By Graham K. Rogers
I cannot write code, although I have a reasonable ability at markup languages such as HTML, having learned some basics when setting up brochures for printing in the mid-1980s: the commands were almost the same. All of my students learn how to write programs, but the only ones I have ever been able to produce have made use of Apple Script, Automator and an Apple Developer kit: I wrote a widget for the eXtensions RSS feed.
It seems to me that real coding takes a certain understanding of how the expressions work, as well as use of certain systems of logic such as the Boolean "if", "then", "or" as well as the ability to debug: finding and fixing errors. Even the best may miss something that is obvious once pointed out.
One of my favourite early apps was Doodle Kids, because when Lim Ding Wen from Singapore wrote this he was 9 years old. That signified not only the potential of Lim Ding Wen, but for the way apps could be created. However, youngsters first have to be interested in programming.
There is a free app for the iPad, Hopscotch, that could be part of the armoury for parents who want to tempt their children into such activities. It treats the creation of a series of actions almost like a game, so that the child is able to build a complex event series by applying logical rules and adding to these.
Using a cartoon monkey as a demo page, the child is able to make the figure carry out a command when there is some input action, such as tapping the screen, or shaking the iPad. Actions selected are fairly simple, like "Draw a triangle" or do a breakdance. It is easy for the demo to be enlarged to include other cartoon figures and so actions may be overlapped.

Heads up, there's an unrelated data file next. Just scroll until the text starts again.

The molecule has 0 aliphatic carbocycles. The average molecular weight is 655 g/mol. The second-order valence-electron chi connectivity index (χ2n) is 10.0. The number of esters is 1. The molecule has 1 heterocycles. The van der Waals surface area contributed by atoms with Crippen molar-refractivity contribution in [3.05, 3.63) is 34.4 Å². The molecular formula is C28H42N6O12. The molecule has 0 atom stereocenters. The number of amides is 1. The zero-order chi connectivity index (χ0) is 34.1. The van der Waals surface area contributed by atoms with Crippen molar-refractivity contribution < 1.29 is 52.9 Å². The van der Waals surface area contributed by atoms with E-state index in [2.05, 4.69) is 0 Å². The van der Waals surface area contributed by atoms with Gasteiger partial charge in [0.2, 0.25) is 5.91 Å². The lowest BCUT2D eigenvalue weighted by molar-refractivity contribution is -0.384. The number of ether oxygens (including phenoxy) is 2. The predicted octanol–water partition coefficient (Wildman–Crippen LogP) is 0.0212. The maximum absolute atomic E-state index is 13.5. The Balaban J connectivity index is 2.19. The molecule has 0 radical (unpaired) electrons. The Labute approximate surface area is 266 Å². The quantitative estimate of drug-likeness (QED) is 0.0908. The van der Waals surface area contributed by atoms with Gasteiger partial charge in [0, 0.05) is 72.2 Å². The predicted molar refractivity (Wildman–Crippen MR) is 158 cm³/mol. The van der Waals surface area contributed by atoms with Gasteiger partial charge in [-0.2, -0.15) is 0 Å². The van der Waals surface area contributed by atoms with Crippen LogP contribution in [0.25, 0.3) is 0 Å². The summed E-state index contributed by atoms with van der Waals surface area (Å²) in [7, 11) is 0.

Once the demo is mastered, a new project may be created. This also uses the same animal characters and actions may be added in the same way. The iTunes App Store screen shots show some ways in which quite complex actions can be combined, giving a satisfying result.
Finished projects may be shared online with the Hopscotch site or may be exported. When I did this, I was first asked to confirm I was over 13 (or working with a grownup). A button to make the confirmation had to be pressed for 3 seconds. I was able to share using Twitter and email.
When the email arrived on my Mac, I was able to run the (really simple) test program I had created in a browser, by clicking on the link in the email. The page that loaded had the shape of an iPad screen and actions occurred in the same way with minor exceptions (for example, clicking on the panel instead of tapping on the screen).
For someone who is older this is quite simple to make work, but for a child, it cries out for parent-child interaction so that the tasks and actions are explained as the app is used. It strikes me that this is a natural (and the best) way for a child to learn. That this is applied to basic programming skills, by way of a format that looks like a game, then Hopscotch is well worth downloading.
Overnight the app was updated to version 2.0.1 with "Small fixes."
Graham K. Rogers teaches at the Faculty of Engineering, Mahidol University in Thailand where he is also Assistant Dean. He wrote in the Bangkok Post, Database supplement on IT subjects. For the last seven years of Database he wrote a column on Apple and Macs. He is now continuing that in the Bangkok Post supplement, Life.